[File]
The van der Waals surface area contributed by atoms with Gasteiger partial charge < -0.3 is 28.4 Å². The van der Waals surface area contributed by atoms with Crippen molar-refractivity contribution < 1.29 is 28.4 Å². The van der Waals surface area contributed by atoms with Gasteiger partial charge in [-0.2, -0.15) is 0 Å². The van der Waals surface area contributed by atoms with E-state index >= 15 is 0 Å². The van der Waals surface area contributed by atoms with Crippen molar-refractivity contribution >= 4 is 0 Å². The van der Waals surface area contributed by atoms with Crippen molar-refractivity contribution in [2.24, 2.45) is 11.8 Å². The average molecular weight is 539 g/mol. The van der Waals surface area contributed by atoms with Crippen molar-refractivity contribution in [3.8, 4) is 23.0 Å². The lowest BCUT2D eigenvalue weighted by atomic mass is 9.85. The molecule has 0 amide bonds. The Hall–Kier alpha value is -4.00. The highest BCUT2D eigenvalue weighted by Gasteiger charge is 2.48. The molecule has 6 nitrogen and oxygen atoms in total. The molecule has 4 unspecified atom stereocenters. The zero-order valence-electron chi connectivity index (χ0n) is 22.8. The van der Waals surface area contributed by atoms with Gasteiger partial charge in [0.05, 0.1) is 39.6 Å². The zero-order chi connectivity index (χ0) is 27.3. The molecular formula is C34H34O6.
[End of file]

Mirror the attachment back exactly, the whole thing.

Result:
The van der Waals surface area contributed by atoms with Gasteiger partial charge < -0.3 is 28.4 Å². The van der Waals surface area contributed by atoms with Crippen molar-refractivity contribution < 1.29 is 28.4 Å². The van der Waals surface area contributed by atoms with Gasteiger partial charge in [-0.2, -0.15) is 0 Å². The van der Waals surface area contributed by atoms with E-state index >= 15 is 0 Å². The van der Waals surface area contributed by atoms with Crippen molar-refractivity contribution >= 4 is 0 Å². The van der Waals surface area contributed by atoms with Crippen molar-refractivity contribution in [2.24, 2.45) is 11.8 Å². The average molecular weight is 539 g/mol. The van der Waals surface area contributed by atoms with Crippen molar-refractivity contribution in [3.8, 4) is 23.0 Å². The lowest BCUT2D eigenvalue weighted by atomic mass is 9.85. The molecule has 0 amide bonds. The Hall–Kier alpha value is -4.00. The highest BCUT2D eigenvalue weighted by Gasteiger charge is 2.48. The molecule has 6 nitrogen and oxygen atoms in total. The molecule has 4 unspecified atom stereocenters. The zero-order valence-electron chi connectivity index (χ0n) is 22.8. The van der Waals surface area contributed by atoms with Gasteiger partial charge in [0.05, 0.1) is 39.6 Å². The zero-order chi connectivity index (χ0) is 27.3. The molecular formula is C34H34O6.